Today's three-minute silence
(12 noon GMT - 7pm Aceh time) is something to welcome - a tiny first step in the long struggle to narrow the divide between first and third worlds, to accord Asians and Africans the same value that we accord westerners.
This is, of course, part of the argument against the inequalities between the rich and the poor.
, according to the Charities Aid Foundation, the wealthiest 10% of UK income earners give just 0.7% of their household expenditure to charity, while the poorest 10% allocate 3% of theirs.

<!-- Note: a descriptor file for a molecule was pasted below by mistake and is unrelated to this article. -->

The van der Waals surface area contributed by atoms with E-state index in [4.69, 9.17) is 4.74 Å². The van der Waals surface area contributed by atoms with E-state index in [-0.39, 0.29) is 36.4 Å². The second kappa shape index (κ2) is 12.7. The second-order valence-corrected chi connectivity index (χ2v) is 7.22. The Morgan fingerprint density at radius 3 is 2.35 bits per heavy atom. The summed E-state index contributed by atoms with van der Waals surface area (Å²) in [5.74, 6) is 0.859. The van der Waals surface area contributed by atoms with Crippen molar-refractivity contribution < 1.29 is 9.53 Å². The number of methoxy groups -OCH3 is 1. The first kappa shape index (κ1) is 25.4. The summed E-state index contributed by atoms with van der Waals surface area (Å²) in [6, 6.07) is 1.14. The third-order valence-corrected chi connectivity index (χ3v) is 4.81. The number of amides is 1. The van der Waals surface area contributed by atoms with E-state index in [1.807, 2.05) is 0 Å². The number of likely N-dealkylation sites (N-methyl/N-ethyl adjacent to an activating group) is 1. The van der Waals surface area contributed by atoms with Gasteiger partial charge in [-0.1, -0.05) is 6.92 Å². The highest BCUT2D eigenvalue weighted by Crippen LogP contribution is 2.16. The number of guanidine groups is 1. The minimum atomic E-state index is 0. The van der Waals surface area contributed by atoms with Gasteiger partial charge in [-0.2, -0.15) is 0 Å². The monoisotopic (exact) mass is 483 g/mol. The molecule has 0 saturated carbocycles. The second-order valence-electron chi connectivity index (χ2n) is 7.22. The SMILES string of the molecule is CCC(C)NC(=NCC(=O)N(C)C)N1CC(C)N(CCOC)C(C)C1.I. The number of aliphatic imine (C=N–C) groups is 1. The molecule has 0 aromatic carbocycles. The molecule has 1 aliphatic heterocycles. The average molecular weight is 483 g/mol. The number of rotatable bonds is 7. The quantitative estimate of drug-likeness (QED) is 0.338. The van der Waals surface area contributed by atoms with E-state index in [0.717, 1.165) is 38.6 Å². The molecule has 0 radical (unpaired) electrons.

And that refers to individuals. Companies are even stingier.
, possibly the largest single investor in Indonesia
, gave a healthy looking £1.6m: fine, until you realise the oil giant's expected profits for 2004 weigh in at £9bn.
Here at Jakarta's Stock Exchange, shares are at a record high
. Dealers expect the market Wednesday to trade higher on follow-through buying in infrastructure-related companies.
This refers to cement and heavy equipment companies on expectations that their fortunes will improve this year due to reconstruction efforts in the areas devastated by last week's earthquake and tsunami.
And there is still no news from the Cendana clan; not only ex-President Suharto but his children and former cronies, who still control massive fortunes and business empires, have been conspicuous in their silence.
Imagine 150,000 bodies